How to install a kitchen sink strainer basket

One of the final steps when installing a new sink in your kitchen is installing a kitchen sink strainer basket. A sink strainer basket acts as a guard to prevent large food debris and other objects from getting into your drain and clogging the drain pipe. Sink strainer baskets also seal around the sink drain to prevent water leaks. Sink strainer baskets are available at home improvement centres.

Clean the area around the sink drain with a rag to remove any dirt or debris. You want a smooth surface when installing the sink strainer basket to ensure a leak-free seal.

Pinch a small ball of plumber's putty out of the container and place the putty in the palm of your hand. Roll the putty between your hands until you have a short, 1/8-inch rope. Place the putty rope on the bottom of the sink strainer basket flange. The flange is the portion of the basket that sits around the circumference of the sink drain.

Place the sink strainer basket into the sink drain, pressing down slightly to seat the putty around the hole.

Take the rubber and paper washer that come with the sink strainer basket, along with the locknut, and go under the sink. Place the rubber washer over the sink strainer basket threads, and slide the paper washer over the threads. Thread the locknut onto the sink basket until it is hand tight against the washers and sink.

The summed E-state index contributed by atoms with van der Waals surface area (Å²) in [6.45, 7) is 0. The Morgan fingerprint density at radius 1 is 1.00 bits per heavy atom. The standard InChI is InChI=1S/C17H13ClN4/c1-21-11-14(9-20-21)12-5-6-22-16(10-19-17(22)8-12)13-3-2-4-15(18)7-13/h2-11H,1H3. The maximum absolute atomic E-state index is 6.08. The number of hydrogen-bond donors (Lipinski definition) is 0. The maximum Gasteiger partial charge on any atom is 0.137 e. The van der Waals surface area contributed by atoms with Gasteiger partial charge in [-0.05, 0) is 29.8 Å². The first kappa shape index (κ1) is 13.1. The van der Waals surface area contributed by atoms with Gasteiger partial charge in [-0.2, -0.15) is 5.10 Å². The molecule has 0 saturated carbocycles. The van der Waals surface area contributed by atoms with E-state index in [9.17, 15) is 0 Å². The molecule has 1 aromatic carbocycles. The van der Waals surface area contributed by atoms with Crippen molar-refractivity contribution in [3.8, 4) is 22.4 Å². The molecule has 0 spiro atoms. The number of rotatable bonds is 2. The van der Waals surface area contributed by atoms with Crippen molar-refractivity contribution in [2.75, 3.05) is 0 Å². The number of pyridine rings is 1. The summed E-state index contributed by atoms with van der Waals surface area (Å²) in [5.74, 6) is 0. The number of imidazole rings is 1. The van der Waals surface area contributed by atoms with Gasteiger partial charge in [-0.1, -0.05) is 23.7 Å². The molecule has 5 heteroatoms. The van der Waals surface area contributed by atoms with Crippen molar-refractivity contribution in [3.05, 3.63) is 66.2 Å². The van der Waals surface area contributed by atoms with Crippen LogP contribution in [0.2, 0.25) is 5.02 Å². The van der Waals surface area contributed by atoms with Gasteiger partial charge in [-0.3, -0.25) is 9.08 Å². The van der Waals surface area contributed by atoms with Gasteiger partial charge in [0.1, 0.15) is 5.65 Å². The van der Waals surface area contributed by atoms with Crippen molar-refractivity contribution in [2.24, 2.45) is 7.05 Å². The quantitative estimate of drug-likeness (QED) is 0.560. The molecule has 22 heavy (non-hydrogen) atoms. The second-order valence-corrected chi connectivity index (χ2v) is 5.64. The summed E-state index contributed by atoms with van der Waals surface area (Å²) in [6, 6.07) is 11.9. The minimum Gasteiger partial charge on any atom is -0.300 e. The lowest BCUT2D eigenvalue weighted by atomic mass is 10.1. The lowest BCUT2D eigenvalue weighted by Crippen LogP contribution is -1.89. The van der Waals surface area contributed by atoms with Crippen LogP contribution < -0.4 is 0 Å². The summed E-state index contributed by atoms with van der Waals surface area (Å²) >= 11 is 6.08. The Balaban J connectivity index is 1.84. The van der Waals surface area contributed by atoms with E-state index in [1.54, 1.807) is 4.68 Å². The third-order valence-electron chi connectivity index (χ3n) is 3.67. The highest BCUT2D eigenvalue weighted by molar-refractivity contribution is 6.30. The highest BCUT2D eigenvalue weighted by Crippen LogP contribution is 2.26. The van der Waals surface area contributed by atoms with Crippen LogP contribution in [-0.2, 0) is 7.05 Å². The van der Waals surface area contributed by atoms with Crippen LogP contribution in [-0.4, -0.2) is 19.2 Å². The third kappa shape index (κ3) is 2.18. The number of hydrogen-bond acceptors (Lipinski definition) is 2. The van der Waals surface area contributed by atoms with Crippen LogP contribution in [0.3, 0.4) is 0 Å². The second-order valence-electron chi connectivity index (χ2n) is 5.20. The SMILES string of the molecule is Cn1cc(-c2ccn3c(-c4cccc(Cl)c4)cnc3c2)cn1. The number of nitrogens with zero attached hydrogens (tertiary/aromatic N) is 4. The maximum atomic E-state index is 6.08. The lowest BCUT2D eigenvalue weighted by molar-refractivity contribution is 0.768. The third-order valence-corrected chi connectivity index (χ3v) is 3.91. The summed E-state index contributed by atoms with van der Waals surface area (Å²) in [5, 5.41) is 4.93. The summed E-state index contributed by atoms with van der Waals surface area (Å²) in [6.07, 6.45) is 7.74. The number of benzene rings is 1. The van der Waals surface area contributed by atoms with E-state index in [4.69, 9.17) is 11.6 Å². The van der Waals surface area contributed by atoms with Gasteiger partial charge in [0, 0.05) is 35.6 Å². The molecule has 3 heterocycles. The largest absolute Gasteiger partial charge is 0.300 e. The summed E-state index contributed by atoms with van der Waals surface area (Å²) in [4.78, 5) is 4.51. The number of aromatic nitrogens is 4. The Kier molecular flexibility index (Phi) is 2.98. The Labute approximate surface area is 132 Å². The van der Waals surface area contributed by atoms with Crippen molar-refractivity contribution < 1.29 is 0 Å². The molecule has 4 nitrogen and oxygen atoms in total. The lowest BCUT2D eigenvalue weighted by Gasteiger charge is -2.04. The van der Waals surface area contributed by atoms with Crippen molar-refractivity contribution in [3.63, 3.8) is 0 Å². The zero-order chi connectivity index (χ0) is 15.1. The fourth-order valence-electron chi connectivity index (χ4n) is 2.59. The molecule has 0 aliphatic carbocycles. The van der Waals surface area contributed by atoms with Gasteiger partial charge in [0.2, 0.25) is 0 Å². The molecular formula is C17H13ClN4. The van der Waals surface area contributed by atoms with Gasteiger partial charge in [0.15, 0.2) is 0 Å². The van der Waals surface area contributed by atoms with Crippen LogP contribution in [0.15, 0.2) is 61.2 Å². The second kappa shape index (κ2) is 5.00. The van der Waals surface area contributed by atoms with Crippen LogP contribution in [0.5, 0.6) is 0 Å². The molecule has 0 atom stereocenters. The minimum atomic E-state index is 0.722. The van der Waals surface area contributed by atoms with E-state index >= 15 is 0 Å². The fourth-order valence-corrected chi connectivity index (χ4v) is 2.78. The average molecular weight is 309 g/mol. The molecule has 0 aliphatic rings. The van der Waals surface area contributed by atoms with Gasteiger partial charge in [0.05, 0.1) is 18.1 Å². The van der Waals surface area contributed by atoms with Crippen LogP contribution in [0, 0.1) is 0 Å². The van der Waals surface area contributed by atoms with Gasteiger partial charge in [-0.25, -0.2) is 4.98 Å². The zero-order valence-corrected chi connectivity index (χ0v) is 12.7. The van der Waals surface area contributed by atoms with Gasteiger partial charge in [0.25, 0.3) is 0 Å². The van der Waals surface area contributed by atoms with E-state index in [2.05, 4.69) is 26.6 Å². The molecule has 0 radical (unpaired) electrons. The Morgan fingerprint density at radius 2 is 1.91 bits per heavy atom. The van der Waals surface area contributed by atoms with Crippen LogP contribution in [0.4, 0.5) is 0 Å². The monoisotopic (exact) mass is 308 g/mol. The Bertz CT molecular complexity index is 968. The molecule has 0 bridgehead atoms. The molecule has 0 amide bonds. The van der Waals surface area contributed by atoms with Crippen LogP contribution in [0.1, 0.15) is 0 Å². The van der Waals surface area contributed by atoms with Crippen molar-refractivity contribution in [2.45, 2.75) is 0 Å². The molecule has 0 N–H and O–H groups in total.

Ask a helper to place the handles of a pair of pliers into the cross hairs in the centre of the strainer basket. This will help keep the basket from turning as you tighten the locknut. Tighten the locknut another two turns with a pipe wrench.

Wrap plumber's tape around the bottom threads of the sink strainer basket. Position the end of your sink drain pipe under the basket, and connect the pipe to the basket with the pipe slip nut. Turn the slip nut another 3/4 turn with a pair of slip joint pliers. Go to the top of the sink and use a utility knife to remove the excess plumber's putty from around the strainer basket.

Things You'll Need

  • Rag
  • Plumber's putty
  • Pliers
  • Pipe wrench
  • Plumber's taper
  • Slip joint pliers
  • Utility knife
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About the Author

Kenneth Crawford is a freelance writer with more than 10 years of experience. His work has appeared in both print and online publications, including "The American Chronicle." Crawford holds an associate degree in business administration from Commonwealth College.